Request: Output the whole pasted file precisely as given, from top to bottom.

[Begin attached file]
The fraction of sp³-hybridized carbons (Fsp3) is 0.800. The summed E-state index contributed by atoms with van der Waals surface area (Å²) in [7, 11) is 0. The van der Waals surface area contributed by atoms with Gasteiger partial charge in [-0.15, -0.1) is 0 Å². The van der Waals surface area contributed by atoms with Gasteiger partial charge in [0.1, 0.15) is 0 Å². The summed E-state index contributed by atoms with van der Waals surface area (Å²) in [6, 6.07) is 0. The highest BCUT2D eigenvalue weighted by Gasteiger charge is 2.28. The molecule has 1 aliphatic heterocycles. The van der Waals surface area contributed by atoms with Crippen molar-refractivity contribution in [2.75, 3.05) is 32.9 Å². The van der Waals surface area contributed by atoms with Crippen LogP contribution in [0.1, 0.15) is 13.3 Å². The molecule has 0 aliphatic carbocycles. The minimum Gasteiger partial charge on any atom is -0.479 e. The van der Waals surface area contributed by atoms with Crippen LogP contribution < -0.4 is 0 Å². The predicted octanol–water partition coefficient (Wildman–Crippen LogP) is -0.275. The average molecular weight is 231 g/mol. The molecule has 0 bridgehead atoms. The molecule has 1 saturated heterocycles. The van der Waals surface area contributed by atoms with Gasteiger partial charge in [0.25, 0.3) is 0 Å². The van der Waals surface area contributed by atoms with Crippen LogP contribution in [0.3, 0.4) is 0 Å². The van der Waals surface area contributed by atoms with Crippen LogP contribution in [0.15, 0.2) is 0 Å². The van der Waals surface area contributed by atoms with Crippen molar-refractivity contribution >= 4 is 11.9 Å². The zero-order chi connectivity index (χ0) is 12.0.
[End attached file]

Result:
The fraction of sp³-hybridized carbons (Fsp3) is 0.800. The summed E-state index contributed by atoms with van der Waals surface area (Å²) in [7, 11) is 0. The van der Waals surface area contributed by atoms with Gasteiger partial charge in [-0.15, -0.1) is 0 Å². The van der Waals surface area contributed by atoms with Gasteiger partial charge in [0.1, 0.15) is 0 Å². The summed E-state index contributed by atoms with van der Waals surface area (Å²) in [6, 6.07) is 0. The highest BCUT2D eigenvalue weighted by Gasteiger charge is 2.28. The molecule has 1 aliphatic heterocycles. The van der Waals surface area contributed by atoms with Crippen molar-refractivity contribution in [2.75, 3.05) is 32.9 Å². The van der Waals surface area contributed by atoms with Crippen LogP contribution in [0.1, 0.15) is 13.3 Å². The molecule has 0 aliphatic carbocycles. The minimum Gasteiger partial charge on any atom is -0.479 e. The van der Waals surface area contributed by atoms with Crippen LogP contribution < -0.4 is 0 Å². The predicted octanol–water partition coefficient (Wildman–Crippen LogP) is -0.275. The average molecular weight is 231 g/mol. The molecule has 0 bridgehead atoms. The molecule has 1 saturated heterocycles. The van der Waals surface area contributed by atoms with Gasteiger partial charge in [0.25, 0.3) is 0 Å². The van der Waals surface area contributed by atoms with Crippen LogP contribution in [0.3, 0.4) is 0 Å². The van der Waals surface area contributed by atoms with Crippen LogP contribution in [0.15, 0.2) is 0 Å². The van der Waals surface area contributed by atoms with Crippen molar-refractivity contribution >= 4 is 11.9 Å². The zero-order chi connectivity index (χ0) is 12.0.